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Program Snapshot

The Science of Behavior Change (SOBC)
program seeks to promote basic research on the initiation, personalization and maintenance of behavior change. By integrating work across disciplines, this effort will lead to an improved understanding of the underlying principles of behavior change. The SOBC Program aims to implement a mechanisms-focused, experimental medicine approach to behavior change research and to develop the tools required to implement such an approach. The experimental medicine approach involves: identifying an intervention target, developing assays (measures) to permit verification of the target, engaging the target through experimentation or intervention, and testing the degree to which target engagement produces the desired behavior change. 

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Program Highlights

Happiness Examined From the Molecular Level: New Study Findings Reveal a Link Between Well-Being, Health, and Our Genomes

Happiness Examined From the Molecular Level: New Study Findings Reveal a Link Between Well-Being, Health, and Our Genomes

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Program Highlights

Happiness Examined From the Molecular Level: New Study Findings Reveal a Link Between Well-Being, Health, and Our Genomes
Breaking Bad Habits: Summary of a Recent Meeting Hosted by the NIH Common Fund Science of Behavior Change Program

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NEW! Funding Opportunity Announcements in the Science of Behavior Change​

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Application receipt date: March 20, 2015

1. Assay Development and Validation for Interpersonal and Social Processes Targets (UH2/UH3) RFA-RM-14-018

2. Assay Development and Validation for Stress Reactivity and Stress Resilience Targets (UH2/UH3) RFA-RM-14-019

3. Assay Development and Validation for Self-Regulation Targets (UH2/UH3) RFA-RM-14-020

4. NIH Science of Behavior Change Resource and Coordinating Center (U24) RFA-RM-14-017

SOBC activities are driven by the overarching goal of integrating insights from basic behavioral and social research into the design of improved interventions for behavior change. Three of the Requests for Applications (RFAs) (UH2/UH3) call for teams of scientists to conduct target validation activities intended to develop the tools required to implement a mechanisms-focused, experimental medicine approach to behavior change research. These activities will focus on targets in the three domains of self-regulation, stress reactivity and stress resilience, and interpersonal and social processes, which are hypothesized to be relevant to multiple health behaviors involved in multiple clinical endpoints.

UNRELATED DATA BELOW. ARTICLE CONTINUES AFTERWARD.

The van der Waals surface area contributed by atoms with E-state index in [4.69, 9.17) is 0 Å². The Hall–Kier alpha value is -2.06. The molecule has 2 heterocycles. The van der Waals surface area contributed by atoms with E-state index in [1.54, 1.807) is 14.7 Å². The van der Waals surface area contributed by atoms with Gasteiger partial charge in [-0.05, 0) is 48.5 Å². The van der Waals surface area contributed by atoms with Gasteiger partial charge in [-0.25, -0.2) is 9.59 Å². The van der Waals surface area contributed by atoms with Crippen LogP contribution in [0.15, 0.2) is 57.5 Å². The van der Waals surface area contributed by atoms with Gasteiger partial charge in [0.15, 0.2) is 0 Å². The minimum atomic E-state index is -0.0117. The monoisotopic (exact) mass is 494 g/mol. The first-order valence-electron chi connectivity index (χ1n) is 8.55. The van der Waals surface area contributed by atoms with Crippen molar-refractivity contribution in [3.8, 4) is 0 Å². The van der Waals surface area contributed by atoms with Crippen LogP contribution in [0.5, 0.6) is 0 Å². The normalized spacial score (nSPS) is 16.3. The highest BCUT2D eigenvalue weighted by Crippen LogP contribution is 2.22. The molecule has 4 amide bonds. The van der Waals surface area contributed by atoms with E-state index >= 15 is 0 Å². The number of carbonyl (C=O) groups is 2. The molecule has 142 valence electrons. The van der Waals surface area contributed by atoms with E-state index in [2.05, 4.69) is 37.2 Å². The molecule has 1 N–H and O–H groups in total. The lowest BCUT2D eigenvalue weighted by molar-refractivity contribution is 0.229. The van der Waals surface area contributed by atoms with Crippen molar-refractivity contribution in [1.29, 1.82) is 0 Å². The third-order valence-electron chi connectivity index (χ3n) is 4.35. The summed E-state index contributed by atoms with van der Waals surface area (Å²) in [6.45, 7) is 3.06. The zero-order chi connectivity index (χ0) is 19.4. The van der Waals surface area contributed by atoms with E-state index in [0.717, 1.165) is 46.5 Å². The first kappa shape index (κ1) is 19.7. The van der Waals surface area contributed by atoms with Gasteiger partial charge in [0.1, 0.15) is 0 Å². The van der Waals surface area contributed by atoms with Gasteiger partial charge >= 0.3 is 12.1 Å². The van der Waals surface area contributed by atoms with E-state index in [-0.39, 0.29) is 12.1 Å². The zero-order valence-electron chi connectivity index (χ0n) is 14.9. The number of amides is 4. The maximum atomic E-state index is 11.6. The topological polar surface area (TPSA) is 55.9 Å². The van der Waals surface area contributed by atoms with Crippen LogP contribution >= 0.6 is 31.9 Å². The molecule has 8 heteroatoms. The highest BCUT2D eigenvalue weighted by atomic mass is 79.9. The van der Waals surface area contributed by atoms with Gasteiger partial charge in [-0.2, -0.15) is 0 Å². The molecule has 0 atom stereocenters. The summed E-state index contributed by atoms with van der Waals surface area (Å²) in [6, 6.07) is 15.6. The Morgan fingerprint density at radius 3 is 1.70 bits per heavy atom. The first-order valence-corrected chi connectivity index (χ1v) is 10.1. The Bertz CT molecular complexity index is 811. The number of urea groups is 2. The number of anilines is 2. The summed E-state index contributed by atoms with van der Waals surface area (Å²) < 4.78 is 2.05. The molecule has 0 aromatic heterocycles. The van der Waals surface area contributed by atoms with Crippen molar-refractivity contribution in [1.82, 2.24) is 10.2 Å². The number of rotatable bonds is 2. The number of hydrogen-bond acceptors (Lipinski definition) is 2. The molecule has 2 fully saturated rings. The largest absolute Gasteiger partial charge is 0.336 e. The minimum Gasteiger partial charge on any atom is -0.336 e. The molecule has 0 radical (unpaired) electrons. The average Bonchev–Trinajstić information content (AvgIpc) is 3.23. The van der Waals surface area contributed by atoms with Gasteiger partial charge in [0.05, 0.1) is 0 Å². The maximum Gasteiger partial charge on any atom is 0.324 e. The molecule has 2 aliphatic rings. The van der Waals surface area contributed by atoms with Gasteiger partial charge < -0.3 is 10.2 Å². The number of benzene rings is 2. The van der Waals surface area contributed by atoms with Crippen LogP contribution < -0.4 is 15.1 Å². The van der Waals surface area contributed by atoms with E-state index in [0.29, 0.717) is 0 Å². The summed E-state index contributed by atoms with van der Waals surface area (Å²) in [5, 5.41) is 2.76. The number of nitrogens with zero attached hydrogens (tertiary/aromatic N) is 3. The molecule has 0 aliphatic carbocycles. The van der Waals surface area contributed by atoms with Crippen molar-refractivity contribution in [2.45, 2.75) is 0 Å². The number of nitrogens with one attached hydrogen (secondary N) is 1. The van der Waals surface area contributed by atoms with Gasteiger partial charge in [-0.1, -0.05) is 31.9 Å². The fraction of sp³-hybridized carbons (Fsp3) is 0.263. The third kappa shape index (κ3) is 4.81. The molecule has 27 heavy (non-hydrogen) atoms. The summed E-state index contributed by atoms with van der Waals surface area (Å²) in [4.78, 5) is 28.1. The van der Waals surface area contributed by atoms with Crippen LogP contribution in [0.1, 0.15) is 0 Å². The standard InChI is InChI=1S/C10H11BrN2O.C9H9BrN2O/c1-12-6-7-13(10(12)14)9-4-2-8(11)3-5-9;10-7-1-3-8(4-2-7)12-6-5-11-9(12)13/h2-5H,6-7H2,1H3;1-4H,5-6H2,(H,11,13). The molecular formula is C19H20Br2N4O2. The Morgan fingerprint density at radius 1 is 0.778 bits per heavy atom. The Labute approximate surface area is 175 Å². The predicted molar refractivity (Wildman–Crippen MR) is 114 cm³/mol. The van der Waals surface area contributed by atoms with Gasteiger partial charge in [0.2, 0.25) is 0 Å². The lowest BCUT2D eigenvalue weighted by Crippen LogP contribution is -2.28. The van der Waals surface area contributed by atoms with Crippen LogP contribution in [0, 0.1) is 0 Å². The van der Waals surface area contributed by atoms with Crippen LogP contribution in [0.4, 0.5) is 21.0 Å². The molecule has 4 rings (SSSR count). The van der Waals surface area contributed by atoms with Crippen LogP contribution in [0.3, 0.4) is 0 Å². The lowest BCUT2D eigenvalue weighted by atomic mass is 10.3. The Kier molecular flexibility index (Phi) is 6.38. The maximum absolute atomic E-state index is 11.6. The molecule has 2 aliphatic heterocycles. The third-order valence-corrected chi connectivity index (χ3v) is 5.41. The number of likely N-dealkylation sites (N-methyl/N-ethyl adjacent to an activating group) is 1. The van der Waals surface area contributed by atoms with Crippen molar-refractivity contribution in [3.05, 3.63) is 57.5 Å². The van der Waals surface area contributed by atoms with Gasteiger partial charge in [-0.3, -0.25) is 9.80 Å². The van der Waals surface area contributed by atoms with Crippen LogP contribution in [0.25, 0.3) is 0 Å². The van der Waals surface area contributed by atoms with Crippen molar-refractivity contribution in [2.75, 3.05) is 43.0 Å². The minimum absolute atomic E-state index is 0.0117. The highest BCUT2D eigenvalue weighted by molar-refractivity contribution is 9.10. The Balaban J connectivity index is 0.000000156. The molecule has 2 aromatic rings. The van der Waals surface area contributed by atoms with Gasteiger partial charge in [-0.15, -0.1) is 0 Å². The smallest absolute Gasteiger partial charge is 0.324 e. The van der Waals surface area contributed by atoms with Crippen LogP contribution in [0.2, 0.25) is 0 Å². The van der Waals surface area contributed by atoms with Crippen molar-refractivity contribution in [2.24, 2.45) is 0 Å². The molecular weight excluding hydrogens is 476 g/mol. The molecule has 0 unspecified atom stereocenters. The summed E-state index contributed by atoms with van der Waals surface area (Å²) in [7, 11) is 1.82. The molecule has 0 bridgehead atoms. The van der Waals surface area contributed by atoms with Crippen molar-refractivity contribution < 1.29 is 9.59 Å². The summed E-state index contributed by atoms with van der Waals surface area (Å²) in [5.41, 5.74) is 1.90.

Target Validation Project (UH2/UH3) teams may span labs, disciplines, and institutions to bring together the expertise needed to achieve the target validation aims proposed in response to these announcements. Basic researchers in the behavioral sciences are needed to identify candidate measures of processes that are thought to be causally linked to health behaviors and conduct tests to verify that these processes can be manipulated. Intervention scientists are needed to conduct the theory testing and experimentation that constitutes Stage 0-1 research in the behavioral intervention development pipeline. These UH2/UH3 funding opportunities are flexible with respect to the approaches teams may consider in achieving their aims. 

The fourth RFA is to support a Resource and Coordinating Center (RCC) (U24) that provides national leadership for the coordinated efforts of projects and initiatives of SOBC to validate assays for behavior change. The RCC will also serve as the central resource for the organization of the meetings and other activities of the SOBC Program, including the support of its Steering Committee and External Scientific Panel, and any SOBC steering committee subcommittees that are established.

Applicants are encouraged to review the FAQs, register for the relevant pre-application technical assistance webinar, and discuss potential applications with the scientific contacts listed in the RFAs. 

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